Thoughts are things. This was written back in 1937 by Napoleon Hill in his book “Think and Grow Rich.” I’ve heard it before from yoga teachers, and you’ll find it in old manuscripts. It’s not an original idea, and you’ll see that people from the likes of Tony Robbins or other popular personal growth coaches tout the concept regularly. And there’s reason for it.
What are you creating in your life, if thoughts are things? How do you guard the gates of your mind?
This came to life for me as I started going back to the gym. I had gone regularly before the pandemic shut down the world, struggled with constant soreness, and didn’t seem to be making headway on losing any weight. In fact the more I went, the stronger my depression, sleep challenges, slow healing times, and headaches became.
I didn’t get it until I went back and observed my thoughts. The doorway to my mind was as unguarded as the mouth of a coffee addicted workaholic. The flow of judgement and criticism flooded my mind. I was so sore after my first four workouts. Not the usual soreness that goes away after 48 hours. This is the soreness that lasts a week and you can’t walk down stairs without gripping handrails, and you wish you had a handicap rail next to the toilet. And I was working out at 40% capacity to prevent significant pain.
Isn’t exercise supposed to make you feel GOOD?! Exercise releases endorphins that actually decrease pain and create a sense of overall wellbeing. When you experience stress, cortisol is released in the blood, which is something that happens AFTER exercise naturally. This isn’t bad, because cortisol has anti-inflammatory qualities. When you have too much of it though, it causes tissue break-down and all of the things I listed previously.
And in those few weeks of my going back with an unguarded mind, I stopped sleeping well, headaches returned, and I had moments of depression that I’d rather not recount.
When I think about this, I begin to connect dots and wonder if going to the gym is harming me more than helping me because I’m not guarding the thoughts that enter my mind. I’m the one creating the pain in my body while exercising because my thoughts are putting me in a constant state of fight or flight. In fact, all of these negative thoughts that run my brain to exhaustion are causing a cascade of hormones that may be underlying the things that keep me from being the best me possible.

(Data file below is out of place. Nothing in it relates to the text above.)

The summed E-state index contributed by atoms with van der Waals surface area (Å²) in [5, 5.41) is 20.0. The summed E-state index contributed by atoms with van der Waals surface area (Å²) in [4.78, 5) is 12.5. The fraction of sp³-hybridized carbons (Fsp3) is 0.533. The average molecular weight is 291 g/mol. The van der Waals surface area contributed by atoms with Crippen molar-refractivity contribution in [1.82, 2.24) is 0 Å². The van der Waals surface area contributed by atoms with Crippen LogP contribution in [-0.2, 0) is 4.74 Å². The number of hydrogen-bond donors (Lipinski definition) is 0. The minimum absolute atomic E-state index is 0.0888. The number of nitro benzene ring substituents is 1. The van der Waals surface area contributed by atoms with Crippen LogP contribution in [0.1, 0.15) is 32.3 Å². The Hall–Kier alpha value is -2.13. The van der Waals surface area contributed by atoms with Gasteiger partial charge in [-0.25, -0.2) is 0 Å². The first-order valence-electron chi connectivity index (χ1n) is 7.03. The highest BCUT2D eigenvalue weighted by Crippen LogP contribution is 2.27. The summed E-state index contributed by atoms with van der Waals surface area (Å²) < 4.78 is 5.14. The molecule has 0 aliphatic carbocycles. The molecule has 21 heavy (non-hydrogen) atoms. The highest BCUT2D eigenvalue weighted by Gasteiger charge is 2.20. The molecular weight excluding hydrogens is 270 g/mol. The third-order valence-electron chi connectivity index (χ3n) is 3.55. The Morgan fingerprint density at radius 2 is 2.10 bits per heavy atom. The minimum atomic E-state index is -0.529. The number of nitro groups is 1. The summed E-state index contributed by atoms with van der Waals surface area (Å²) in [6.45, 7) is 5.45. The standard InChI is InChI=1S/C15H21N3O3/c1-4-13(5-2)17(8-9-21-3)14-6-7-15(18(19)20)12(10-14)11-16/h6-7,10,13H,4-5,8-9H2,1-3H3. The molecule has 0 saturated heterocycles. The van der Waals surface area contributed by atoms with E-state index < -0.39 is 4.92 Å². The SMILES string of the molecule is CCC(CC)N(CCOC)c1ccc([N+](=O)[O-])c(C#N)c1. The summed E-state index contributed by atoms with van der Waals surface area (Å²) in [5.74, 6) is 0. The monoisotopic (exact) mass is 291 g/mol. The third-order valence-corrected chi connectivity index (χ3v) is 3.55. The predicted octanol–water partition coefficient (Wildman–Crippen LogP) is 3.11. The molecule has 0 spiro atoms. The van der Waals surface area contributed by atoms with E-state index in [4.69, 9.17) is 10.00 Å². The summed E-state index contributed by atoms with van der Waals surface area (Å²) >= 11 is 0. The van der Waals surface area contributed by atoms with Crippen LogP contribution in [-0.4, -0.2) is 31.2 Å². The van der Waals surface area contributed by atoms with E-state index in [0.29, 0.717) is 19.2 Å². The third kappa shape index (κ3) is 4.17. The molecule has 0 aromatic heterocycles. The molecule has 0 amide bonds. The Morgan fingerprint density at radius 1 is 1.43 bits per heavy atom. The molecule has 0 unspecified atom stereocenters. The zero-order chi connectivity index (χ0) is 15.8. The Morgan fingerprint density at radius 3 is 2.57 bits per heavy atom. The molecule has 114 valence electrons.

Thoughts are things.
In yoga, we talk about the act of non-harming. There’s a Christian version as well about your neighbor. Well, that neighbor is also your mind. The one “person” you spend the most amount of time with. It’s this “person” that creates your world. If you take that externally, that can also be the five people you spend the most time with.
This is important during the isolation of the pandemic. If you live alone or with people you don’t like to interact with, you likely started going to media outlets to occupy your down time. What happened to the gates of your mind then? What you watch, read, scroll, or listen to all enter the subconscious and create effects or impart ideas onto your belief systems.
Listening to “The Body is Not an Apology” by Sonya Renee Taylor has opened my mind to a lot of these pieces. Body positivity is actually not something marketers want you to have. In fact, the trillion-dollar business of beauty products relies on you constantly comparing and criticizing yourself. Creating a need for all sorts of things to look and feel better, that are typically unnecessary . Have you made a recent purchase because you think you’re better when you look a certain way? It’s how you feel in your skin that matters most.